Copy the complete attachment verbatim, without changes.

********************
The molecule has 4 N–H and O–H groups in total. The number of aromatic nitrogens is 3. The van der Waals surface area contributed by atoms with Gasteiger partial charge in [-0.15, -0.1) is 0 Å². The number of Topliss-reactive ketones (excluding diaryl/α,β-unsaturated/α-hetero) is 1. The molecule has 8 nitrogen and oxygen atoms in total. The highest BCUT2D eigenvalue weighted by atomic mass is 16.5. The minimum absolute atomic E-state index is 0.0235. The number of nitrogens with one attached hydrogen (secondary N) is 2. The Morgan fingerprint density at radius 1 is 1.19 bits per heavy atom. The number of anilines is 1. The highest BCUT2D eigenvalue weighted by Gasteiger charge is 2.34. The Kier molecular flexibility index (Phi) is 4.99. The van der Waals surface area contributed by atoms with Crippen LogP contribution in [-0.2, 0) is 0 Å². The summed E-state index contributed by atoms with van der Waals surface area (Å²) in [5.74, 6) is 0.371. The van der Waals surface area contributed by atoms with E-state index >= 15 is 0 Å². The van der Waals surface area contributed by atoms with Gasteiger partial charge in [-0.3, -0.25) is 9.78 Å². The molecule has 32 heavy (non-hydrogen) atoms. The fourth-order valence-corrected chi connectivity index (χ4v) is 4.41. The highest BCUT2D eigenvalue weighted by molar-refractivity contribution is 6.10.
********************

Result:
The molecule has 4 N–H and O–H groups in total. The number of aromatic nitrogens is 3. The van der Waals surface area contributed by atoms with Gasteiger partial charge in [-0.15, -0.1) is 0 Å². The number of Topliss-reactive ketones (excluding diaryl/α,β-unsaturated/α-hetero) is 1. The molecule has 8 nitrogen and oxygen atoms in total. The highest BCUT2D eigenvalue weighted by atomic mass is 16.5. The minimum absolute atomic E-state index is 0.0235. The number of nitrogens with one attached hydrogen (secondary N) is 2. The Morgan fingerprint density at radius 1 is 1.19 bits per heavy atom. The number of anilines is 1. The highest BCUT2D eigenvalue weighted by Gasteiger charge is 2.34. The Kier molecular flexibility index (Phi) is 4.99. The van der Waals surface area contributed by atoms with Crippen LogP contribution in [-0.2, 0) is 0 Å². The summed E-state index contributed by atoms with van der Waals surface area (Å²) in [5.74, 6) is 0.371. The van der Waals surface area contributed by atoms with E-state index >= 15 is 0 Å². The van der Waals surface area contributed by atoms with Gasteiger partial charge in [-0.3, -0.25) is 9.78 Å². The molecule has 32 heavy (non-hydrogen) atoms. The fourth-order valence-corrected chi connectivity index (χ4v) is 4.41. The highest BCUT2D eigenvalue weighted by molar-refractivity contribution is 6.10.